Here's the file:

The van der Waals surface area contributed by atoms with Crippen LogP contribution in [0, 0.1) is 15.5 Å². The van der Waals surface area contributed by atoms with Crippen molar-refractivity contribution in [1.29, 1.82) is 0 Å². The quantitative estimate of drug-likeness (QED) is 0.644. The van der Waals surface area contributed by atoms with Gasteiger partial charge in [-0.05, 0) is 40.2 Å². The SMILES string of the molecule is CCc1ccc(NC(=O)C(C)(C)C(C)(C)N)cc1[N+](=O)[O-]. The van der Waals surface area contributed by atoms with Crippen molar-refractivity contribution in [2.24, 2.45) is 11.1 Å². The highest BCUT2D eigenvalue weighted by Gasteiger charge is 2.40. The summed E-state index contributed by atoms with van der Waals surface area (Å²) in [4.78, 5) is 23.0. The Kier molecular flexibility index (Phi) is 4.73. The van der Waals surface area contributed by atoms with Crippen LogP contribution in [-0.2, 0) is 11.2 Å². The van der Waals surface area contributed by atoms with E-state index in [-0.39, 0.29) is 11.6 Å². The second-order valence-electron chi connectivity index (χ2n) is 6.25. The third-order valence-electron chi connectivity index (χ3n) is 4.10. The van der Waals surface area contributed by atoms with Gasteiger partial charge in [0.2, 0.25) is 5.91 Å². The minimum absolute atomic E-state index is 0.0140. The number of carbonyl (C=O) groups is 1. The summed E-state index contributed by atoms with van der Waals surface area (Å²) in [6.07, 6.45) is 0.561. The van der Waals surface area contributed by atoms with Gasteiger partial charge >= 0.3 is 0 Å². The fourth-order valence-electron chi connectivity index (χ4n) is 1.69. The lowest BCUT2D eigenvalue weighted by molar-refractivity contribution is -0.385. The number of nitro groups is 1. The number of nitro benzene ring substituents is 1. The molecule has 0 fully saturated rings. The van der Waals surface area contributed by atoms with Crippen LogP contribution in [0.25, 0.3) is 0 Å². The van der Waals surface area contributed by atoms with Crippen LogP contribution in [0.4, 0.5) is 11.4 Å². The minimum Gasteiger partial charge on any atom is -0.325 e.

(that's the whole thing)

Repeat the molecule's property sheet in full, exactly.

The van der Waals surface area contributed by atoms with Crippen LogP contribution in [0, 0.1) is 15.5 Å². The van der Waals surface area contributed by atoms with Crippen molar-refractivity contribution in [1.29, 1.82) is 0 Å². The quantitative estimate of drug-likeness (QED) is 0.644. The van der Waals surface area contributed by atoms with Gasteiger partial charge in [-0.05, 0) is 40.2 Å². The SMILES string of the molecule is CCc1ccc(NC(=O)C(C)(C)C(C)(C)N)cc1[N+](=O)[O-]. The van der Waals surface area contributed by atoms with Crippen molar-refractivity contribution in [2.24, 2.45) is 11.1 Å². The highest BCUT2D eigenvalue weighted by Gasteiger charge is 2.40. The summed E-state index contributed by atoms with van der Waals surface area (Å²) in [4.78, 5) is 23.0. The Kier molecular flexibility index (Phi) is 4.73. The van der Waals surface area contributed by atoms with Crippen LogP contribution in [-0.2, 0) is 11.2 Å². The van der Waals surface area contributed by atoms with E-state index in [-0.39, 0.29) is 11.6 Å². The second-order valence-electron chi connectivity index (χ2n) is 6.25. The third-order valence-electron chi connectivity index (χ3n) is 4.10. The van der Waals surface area contributed by atoms with Gasteiger partial charge in [0.2, 0.25) is 5.91 Å². The minimum absolute atomic E-state index is 0.0140. The number of carbonyl (C=O) groups is 1. The summed E-state index contributed by atoms with van der Waals surface area (Å²) in [6.07, 6.45) is 0.561. The van der Waals surface area contributed by atoms with Gasteiger partial charge >= 0.3 is 0 Å². The fourth-order valence-electron chi connectivity index (χ4n) is 1.69. The lowest BCUT2D eigenvalue weighted by molar-refractivity contribution is -0.385. The number of nitro groups is 1. The number of nitro benzene ring substituents is 1. The molecule has 0 fully saturated rings. The van der Waals surface area contributed by atoms with Crippen LogP contribution in [0.25, 0.3) is 0 Å². The van der Waals surface area contributed by atoms with Crippen LogP contribution in [0.4, 0.5) is 11.4 Å². The minimum Gasteiger partial charge on any atom is -0.325 e.